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LFS201 - Chapter 12 Discussion // Questions // Banter

Chapter 12
Process Monitoring


  • heiko_s
    heiko_s Posts: 99
    edited June 2020

    Referring to chapter 12, viewing process states with ps, I got the following question:

    If and how to deal with zombies?

    Here is an example:
    heiko@LM20-heiko:~$ ps -elf | grep defunct
    0 Z heiko 1679 1527 0 80 0 - 0 - 17:30 ? 00:00:01 [get_apt_cache.p]
    0 S heiko 5755 5687 0 80 0 - 2258 pipe_w 20:19 pts/0 00:00:00 grep --color=auto defunct

    I was searching for defunct processes and found the zombie above. My (mis)understanding(?) is that zombies are fine. Please correct me if I'm wrong. Is there a way to clean up these defunct processes?

    See also Viewing Process States with ps.

  • coop
    coop Posts: 913

    yes, zombie=defunct. In general, Linux does not suffer from the accumulation of zombies. A zombie is simply a process who has finished its work but no one has collected its exit code; all memory and other resources are released. If the parent process is still alive the zombie process will stick around until the parent collects its exit code and then it will disappear. If the parent dies (usually before the child anyway), the process is "adopted" by the init process (PID=1 usually) and when the child dies, the init process "reaps" it and the zombie is gone. On systems I worked on years ago, like Solaris this kind of "child reaping" did not go on and you could accumulate a boatload of zombies which could only be killed with a reboot.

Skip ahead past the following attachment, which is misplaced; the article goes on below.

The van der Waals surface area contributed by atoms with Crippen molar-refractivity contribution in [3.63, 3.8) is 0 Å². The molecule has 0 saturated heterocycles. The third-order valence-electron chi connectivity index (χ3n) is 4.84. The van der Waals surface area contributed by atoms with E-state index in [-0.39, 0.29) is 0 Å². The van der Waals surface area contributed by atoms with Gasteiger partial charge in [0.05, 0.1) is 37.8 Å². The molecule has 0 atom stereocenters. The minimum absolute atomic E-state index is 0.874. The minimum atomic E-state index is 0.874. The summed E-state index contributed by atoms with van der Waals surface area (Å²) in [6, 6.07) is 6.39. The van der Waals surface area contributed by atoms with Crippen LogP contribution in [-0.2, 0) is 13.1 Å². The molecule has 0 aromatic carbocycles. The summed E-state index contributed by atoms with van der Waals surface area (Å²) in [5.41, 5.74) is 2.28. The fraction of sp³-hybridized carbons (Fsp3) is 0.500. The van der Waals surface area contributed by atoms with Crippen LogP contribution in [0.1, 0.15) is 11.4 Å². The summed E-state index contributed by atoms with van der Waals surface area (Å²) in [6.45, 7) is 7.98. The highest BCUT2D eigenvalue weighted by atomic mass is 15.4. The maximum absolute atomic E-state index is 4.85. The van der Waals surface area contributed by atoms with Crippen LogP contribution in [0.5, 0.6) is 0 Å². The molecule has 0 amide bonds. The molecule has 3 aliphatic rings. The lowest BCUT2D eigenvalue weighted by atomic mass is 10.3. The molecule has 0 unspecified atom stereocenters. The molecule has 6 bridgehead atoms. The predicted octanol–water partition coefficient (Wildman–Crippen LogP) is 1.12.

If you want to kill a defunct process really the only way to do it is to kill the parent that forked it to begin with. For example, if you have a mount operation on an NFS share that failed for some reason and went defunct, if you kill nfs completely it might reap the zombie -- I've seen this fail as well as succeed.

  • heiko_s
    heiko_s Posts: 99

    Thanks coop. Yeah, not too many zombies around these days. Only this one [get_apt_cache.p] process goes defunct. Might be normal, don't know. System works, though it's just a kinda cut&paste passthrough VM I created for these exercises.


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